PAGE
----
Islets of Hope for persons with diabetes

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Article by Lahle Wolfe, Founder, Islets of Hope.  For article use and reprint permission please contact:

American Diabetes Association
Diabetes Health Net
EMedicine - Fred Smeeks, MD
EDoctor UK
Nat'l Diabete Info Clearinghouse
UVA Health

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Hypoglycemia and diabetes: doing your part

Signs and symptoms of hypoglycemia can vary from person to person. Get to know your own signs and describe them to your friends and family so they will be able to help you. If your child has diabetes, tell school staff about hypoglycemia and how to treat it.

Always carry with you a copy of emergency medical instructions in case you ever become unconscious.

If you experience hypoglycemia several times a week, call your health care provider. You may need a change in your treatment plan: less medication or a different medication, a new schedule for your insulin shots or medication, a different meal plan, or a new exercise plan.

Did You Know?

... that exercise can cause hypoglycemia? Check your blood glucose before you exercise and afterwards.  If you are active for a long time, or, feel any of the symptoms of abnormal blood glucose levels (high or low) check during exercise as well.

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Important Medical Disclaimer

All material found on this site is intended to provide you with general information.  You should consult with your own physician before making any changes to your diabetes care plan.


islets of hope diabetes medical library            back to main "Glycemia Information"
Diabetes Information                                                                        
Printable Version of this Article

Symptoms of hypoglycemia
Causes, symptoms, treatment & prevention
(hypoglycemia is also called low blood glucose or low blood sugar)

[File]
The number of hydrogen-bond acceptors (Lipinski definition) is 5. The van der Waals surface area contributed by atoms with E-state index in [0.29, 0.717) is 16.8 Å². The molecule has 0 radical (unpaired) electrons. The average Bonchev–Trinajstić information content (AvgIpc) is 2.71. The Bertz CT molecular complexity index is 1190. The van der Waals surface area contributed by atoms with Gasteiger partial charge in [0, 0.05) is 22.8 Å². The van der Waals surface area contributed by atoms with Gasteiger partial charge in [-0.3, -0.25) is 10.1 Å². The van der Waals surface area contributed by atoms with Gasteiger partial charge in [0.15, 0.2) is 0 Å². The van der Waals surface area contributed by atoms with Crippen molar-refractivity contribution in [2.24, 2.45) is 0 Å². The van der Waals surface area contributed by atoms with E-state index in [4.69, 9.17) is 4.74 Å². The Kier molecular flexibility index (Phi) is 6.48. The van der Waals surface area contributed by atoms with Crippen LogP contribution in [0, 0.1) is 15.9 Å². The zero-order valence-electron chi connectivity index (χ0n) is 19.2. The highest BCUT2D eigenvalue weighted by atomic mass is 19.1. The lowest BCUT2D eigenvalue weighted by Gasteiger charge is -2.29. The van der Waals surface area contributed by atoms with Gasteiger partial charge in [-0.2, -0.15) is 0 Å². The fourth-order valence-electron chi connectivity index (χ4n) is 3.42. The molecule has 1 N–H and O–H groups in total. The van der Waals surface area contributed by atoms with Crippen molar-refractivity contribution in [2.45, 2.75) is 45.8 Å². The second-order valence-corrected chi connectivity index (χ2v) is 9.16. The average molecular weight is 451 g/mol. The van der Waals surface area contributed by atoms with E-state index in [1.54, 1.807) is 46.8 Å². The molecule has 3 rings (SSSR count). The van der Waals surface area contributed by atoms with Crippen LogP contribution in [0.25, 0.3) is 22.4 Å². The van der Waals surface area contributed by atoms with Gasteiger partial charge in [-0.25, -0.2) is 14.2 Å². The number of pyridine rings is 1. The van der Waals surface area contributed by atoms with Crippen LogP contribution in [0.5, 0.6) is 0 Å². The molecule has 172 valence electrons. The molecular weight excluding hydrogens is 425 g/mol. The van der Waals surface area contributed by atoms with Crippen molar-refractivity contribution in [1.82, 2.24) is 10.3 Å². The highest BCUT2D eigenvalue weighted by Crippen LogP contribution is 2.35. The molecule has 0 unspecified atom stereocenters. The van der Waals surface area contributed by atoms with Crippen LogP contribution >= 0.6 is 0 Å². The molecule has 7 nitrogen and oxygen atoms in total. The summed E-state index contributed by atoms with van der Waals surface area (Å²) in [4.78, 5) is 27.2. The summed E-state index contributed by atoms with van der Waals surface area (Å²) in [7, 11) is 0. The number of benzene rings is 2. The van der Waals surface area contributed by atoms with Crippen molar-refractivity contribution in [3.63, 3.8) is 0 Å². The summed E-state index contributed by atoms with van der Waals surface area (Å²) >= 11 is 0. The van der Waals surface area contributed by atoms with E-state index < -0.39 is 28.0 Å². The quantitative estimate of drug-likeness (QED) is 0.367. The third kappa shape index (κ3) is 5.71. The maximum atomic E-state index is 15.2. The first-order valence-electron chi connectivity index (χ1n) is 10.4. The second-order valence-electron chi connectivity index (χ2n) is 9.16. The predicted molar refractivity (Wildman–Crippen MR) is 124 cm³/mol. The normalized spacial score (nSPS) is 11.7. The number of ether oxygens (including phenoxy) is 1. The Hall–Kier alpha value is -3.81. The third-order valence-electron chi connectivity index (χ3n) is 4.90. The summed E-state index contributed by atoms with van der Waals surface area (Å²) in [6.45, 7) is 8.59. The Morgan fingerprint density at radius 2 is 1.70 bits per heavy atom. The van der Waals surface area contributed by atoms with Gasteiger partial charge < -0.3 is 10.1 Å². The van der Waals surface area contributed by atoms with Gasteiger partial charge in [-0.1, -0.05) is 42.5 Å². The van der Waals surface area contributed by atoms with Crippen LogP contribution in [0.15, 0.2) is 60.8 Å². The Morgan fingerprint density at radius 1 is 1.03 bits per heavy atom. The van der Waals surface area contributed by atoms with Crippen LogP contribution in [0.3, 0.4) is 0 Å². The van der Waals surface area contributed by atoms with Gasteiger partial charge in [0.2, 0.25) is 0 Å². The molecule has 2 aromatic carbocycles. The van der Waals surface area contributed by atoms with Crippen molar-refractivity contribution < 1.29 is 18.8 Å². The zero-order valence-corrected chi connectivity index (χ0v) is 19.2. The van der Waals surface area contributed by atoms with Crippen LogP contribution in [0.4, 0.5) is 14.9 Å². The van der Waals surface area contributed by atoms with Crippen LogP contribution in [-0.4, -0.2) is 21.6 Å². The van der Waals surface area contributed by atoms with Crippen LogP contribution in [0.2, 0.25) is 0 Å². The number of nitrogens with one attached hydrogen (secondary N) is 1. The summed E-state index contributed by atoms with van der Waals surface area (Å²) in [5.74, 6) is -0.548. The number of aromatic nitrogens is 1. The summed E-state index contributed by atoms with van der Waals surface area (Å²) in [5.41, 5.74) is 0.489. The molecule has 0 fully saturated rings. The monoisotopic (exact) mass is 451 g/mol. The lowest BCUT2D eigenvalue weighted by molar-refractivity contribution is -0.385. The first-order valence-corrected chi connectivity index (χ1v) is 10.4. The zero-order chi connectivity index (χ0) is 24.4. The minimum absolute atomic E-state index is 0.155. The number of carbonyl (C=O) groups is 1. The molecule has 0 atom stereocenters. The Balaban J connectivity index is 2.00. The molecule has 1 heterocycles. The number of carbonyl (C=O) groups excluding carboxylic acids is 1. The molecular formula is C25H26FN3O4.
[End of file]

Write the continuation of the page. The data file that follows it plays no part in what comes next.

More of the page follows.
Mini Site Index
Hypoglycemia:  An Immediate Danger
Symptoms of Hypoglycemia in Diabetes
More Information

Hypoglycemia:  An Immediate Danger

Low blood glucose levels present immediate danger -- they must be treated (but not over treated) to avoid insulin shock or death.  Frequent lows indicate brittle diabetes, that is, too much insulin is being administered or, that is being improperly timed, to handle snacks, meals and activity levels.  It is important that you report severe or frequent lows to your physician so that he/she can help you make any necessary adjustments in your care.


Symptoms of Hypoglycemia (Low Blood Glucose)

It is important to remember that people can react differently to low blood glucose levels.  You may feel different symptoms from time to time, or none at all.  Children will often become belligerent and weepy when their blood glucose is low, but not all do.  (Elizabeth, my daughter, acts like she is drunk; wobbly and silly, laughing hysterically at everything and anything.)

IOH Health Tip:  Excessive amounts of caffeine can mimic the symptoms of feeling like you are low but does not actually cause hypoglycemia.  Whenever you feel low, immediately check your blood glucose.  If you cannot check your sugars and you feel low, assume you are low and take a fast-acting sugar and test your blood glucose as soon as possible.

Generally, symptoms of hypoglycemia include:

Mild Hypoglycemia

  • Increased or sudden hunger
  • Feeling shaky, dizzy or nervous
  • Pounding heartbeat
  • Drowsiness, feeling tired
  • Sweating (cold and clammy)
  • Numbness or tingling around the mouth
  • Headache or stomach ache

Moderate Hypoglycemia

Any of the above mild symptoms, plus:

  • Personality change
  • Irritability
  • Confusion and/or difficulty concentrating
  • Slurred or slow speech
  • Poor coordination

Severe Hypoglycemia                    * * * Give glucagon & CALL 911 ASAP! * * *

Any of the above mild or moderate symptoms, plus:

  • Loss of consciousness
  • Seizures and/or convulsions
  • Death

Severe hypoglycemia requires injection of glucagon to save the person's life!

Hypoglycemia can also happen while you are sleeping. You might:

  • Cry out or have nightmares
  • Find that your pajamas or sheets are damp from perspiration
  • Feel tired, irritable, or confused when you wake up
  • Wake up with high blood glucose or a headache.  


More Information About Hypoglycemia

People with diabetes
Causes of Hypoglycemia in Diabetes
Treatment of Hypoglycemia in Diabetes
Prevention of Hypoglycemia in Diabetes
Printable Hypoglycemia Guides
Normal Blood Glucose Ranges
Normal and Target Blood Glucose Ranges in mg/dL for Diabetics

People that do not have diabetes
Hypoglycemia in People Who Do Not Have Diabetes
Symptoms of Non-Diabetes Related Hypoglycemia
Reactive Hypoglycemia
Fasting Hypoglycemia
Conditions Occurring in Childhood and Infancy

Related Information
Insulin Shock
Diabetic Seizures and Coma from Hypoglycemia 
Shot Therapy
Insulin Pump Therapy
Types of Insulin
Tips from Others Living With Diabetes
Lifestyle Changes
Diets for Diabetes and Hypoglycemia



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Page Updated 03/10/2006